Jim B. and Kathie thought Charlie would be fine with us leaving the camper between his two adjacent houses or in front of them. (The other house is being remodeled and is vacant.) Charlie doesn’t have a cell phone so Jim wrote him an e-mail.

[We didn’t hear back from Charlie until we were 500+ miles away; fortunately he said it’s OK to leave the camper there!]

View from the ski lodge parking area to our camper on Saturday morning
when the clouds still obscured the surrounding mountains.

We remained in our camper at the base of Kendall Mountain until later in the afternoon, then moved it over to Charlie’s property. Jim attempted to back into the "driveway" between Charlie’s houses but the rear end of the camper scraped the dirt hill between the street and the sidewalk. Smaller campers can get in there but not a 36-foot 5th-wheel with several feet of trailer behind the rear tires. Rats.

So we parked on the wide street in front of Charlie's livable house and let several people know whose camper it was, why we were leaving it there, and how long we expected to be gone. We didn't want it to get vandalized or towed away.

[When we got back we found out that our ham radio friend Roy was kind enough to drive by daily to be sure the camper was OK during the six days we were gone. Roy and Laura spent a few more weeks in Silverton after the race.]

Ready to leave on Monday morning

The next two hurdles we faced were deciding on the route to take to Ohio and figuring out what to take with us. That kept us busy the rest of the afternoon.

Deciding on our route was a lot easier than what to take because we’re so used to having the camper and everything we need with us. We packed all the items we thought we’d need for a week but ended up forgetting a few things that we purchased in transit.

After supper we joined Jim B., Kathie, and Margaret and Mark Heaphy in Charlie's house for a couple of hours. It was good to have more time with them. Ballard (what we call him when the two Jims are together) could empathize with our loss because he had just heard today that a good friend of his died, too.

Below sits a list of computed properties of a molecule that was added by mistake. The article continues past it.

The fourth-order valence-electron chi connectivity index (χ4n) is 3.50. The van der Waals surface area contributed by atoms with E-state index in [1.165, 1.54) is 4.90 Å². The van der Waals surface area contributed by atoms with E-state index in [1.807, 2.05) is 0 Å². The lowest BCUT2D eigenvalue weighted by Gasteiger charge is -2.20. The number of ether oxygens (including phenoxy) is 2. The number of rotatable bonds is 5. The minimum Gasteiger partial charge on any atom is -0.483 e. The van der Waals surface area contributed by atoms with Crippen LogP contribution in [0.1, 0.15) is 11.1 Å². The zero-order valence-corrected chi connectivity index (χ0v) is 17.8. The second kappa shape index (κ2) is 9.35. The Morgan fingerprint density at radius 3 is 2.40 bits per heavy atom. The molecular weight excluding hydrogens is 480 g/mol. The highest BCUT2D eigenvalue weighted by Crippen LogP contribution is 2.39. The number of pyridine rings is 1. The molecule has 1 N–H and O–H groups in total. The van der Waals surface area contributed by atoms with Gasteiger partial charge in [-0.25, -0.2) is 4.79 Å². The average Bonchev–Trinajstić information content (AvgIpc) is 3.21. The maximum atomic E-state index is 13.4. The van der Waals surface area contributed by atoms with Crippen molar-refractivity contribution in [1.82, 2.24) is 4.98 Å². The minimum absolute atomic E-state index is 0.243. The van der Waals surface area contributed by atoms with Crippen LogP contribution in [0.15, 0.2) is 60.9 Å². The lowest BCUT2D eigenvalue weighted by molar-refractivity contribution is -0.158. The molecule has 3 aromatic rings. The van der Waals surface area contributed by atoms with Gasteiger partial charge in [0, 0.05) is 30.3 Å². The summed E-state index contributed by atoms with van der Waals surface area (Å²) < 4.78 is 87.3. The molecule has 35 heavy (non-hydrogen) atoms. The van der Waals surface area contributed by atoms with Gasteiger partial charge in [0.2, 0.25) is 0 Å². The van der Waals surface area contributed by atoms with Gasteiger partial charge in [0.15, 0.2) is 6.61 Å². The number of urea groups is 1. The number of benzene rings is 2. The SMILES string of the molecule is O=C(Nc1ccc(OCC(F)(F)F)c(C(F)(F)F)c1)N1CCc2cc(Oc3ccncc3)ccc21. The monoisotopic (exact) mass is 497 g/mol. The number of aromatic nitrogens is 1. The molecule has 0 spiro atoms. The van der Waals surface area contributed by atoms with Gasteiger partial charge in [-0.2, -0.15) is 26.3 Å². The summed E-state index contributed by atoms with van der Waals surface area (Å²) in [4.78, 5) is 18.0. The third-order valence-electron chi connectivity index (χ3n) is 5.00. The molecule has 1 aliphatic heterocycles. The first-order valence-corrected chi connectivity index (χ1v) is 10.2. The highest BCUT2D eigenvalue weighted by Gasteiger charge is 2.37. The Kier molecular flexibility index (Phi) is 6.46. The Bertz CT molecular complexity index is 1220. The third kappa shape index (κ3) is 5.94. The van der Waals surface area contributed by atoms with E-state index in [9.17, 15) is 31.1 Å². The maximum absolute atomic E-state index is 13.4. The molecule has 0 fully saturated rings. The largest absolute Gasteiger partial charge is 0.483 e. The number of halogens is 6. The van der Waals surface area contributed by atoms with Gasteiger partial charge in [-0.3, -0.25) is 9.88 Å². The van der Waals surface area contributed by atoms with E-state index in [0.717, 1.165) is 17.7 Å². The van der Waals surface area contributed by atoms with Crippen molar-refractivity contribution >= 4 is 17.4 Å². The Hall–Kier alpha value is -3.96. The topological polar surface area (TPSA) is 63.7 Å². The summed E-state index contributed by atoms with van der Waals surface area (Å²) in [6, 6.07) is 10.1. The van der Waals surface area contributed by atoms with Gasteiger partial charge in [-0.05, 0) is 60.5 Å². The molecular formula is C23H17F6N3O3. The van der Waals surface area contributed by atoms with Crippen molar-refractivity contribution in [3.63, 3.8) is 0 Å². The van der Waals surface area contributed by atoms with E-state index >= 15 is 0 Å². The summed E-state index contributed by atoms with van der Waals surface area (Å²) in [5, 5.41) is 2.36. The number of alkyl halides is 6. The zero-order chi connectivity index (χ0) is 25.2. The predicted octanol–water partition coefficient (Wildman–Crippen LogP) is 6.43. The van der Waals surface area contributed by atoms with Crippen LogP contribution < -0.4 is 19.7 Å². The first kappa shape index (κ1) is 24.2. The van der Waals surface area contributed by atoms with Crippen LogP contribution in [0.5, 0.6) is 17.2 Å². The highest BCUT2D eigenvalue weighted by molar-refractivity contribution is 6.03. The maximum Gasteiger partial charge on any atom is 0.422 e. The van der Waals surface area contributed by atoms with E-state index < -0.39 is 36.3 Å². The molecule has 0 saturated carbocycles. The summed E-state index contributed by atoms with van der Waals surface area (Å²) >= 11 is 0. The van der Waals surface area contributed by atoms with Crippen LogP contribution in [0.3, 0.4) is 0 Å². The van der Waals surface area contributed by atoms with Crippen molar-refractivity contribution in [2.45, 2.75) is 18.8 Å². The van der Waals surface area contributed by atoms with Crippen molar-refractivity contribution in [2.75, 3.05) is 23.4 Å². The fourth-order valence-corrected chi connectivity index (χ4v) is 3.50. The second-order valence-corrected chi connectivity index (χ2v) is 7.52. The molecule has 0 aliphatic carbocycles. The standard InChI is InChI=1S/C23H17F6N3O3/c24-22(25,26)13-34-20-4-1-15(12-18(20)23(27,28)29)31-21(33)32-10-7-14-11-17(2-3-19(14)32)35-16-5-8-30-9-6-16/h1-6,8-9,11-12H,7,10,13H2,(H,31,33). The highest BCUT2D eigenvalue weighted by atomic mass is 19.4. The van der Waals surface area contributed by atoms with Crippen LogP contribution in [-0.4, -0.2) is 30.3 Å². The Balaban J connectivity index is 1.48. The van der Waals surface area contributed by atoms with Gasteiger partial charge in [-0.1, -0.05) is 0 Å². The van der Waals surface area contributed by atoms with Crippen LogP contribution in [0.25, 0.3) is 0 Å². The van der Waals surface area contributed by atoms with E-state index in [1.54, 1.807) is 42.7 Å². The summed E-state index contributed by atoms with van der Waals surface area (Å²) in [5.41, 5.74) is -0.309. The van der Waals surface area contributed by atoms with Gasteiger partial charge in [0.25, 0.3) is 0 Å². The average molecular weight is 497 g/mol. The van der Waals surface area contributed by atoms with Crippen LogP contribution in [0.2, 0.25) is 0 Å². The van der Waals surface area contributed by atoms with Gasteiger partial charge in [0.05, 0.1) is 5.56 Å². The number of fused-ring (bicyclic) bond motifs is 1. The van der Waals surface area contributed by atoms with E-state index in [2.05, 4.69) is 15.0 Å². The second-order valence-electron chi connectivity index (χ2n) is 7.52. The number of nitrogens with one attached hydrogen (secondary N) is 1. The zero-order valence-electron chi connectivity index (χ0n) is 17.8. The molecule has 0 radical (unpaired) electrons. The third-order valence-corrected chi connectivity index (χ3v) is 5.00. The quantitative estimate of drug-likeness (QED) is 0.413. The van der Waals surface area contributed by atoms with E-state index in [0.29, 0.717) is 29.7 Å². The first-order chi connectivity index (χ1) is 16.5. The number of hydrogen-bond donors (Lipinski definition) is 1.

Jim and I got to bed in our home on wheels about 10:30 PM and had a fairly good night’s sleep. We were exhausted from everything that had happened in the last three days and knew the week ahead of us would be even more stressful with the funeral and over 3,000 miles of driving.

Overview of the east end of Silverton from the road up Kendall Mountain;
 if you have good eyes you can see the white race tent and ski lodge toward the right.

Jim has an appointment in Durango with Dr. Scott tomorrow morning for his third and last Euflexxa injection in his knee. It is critical that he get that injection; otherwise, we would have left for Ohio today. We will leave from the doctor's office for the long trip east.

This is yet another example of the need to be flexible with our schedule as we travel. That's the main reason we don't usually announce our plans in this journal in advance -- there are too many variables! Our original plan was to leave Silverton tomorrow afternoon and spend a week camping at Kenosha Pass. We were going to work the North Fork ultras west of Denver next weekend. Jim wrote to RD Janice O'Grady today to let her know we won't be able to honor that commitment. We should make it back to Colorado in time for our reservation at the Academy, however.

Next entry: a different kind of ultra -- driving 3,295 miles over a period of six days (in the truck, not with the camper!)

Happy trails,

"Runtrails & Company" - Sue Norwood, Jim O'Neil, and Cody the Ultra Lab

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© 2011 Sue Norwood and Jim O'Neil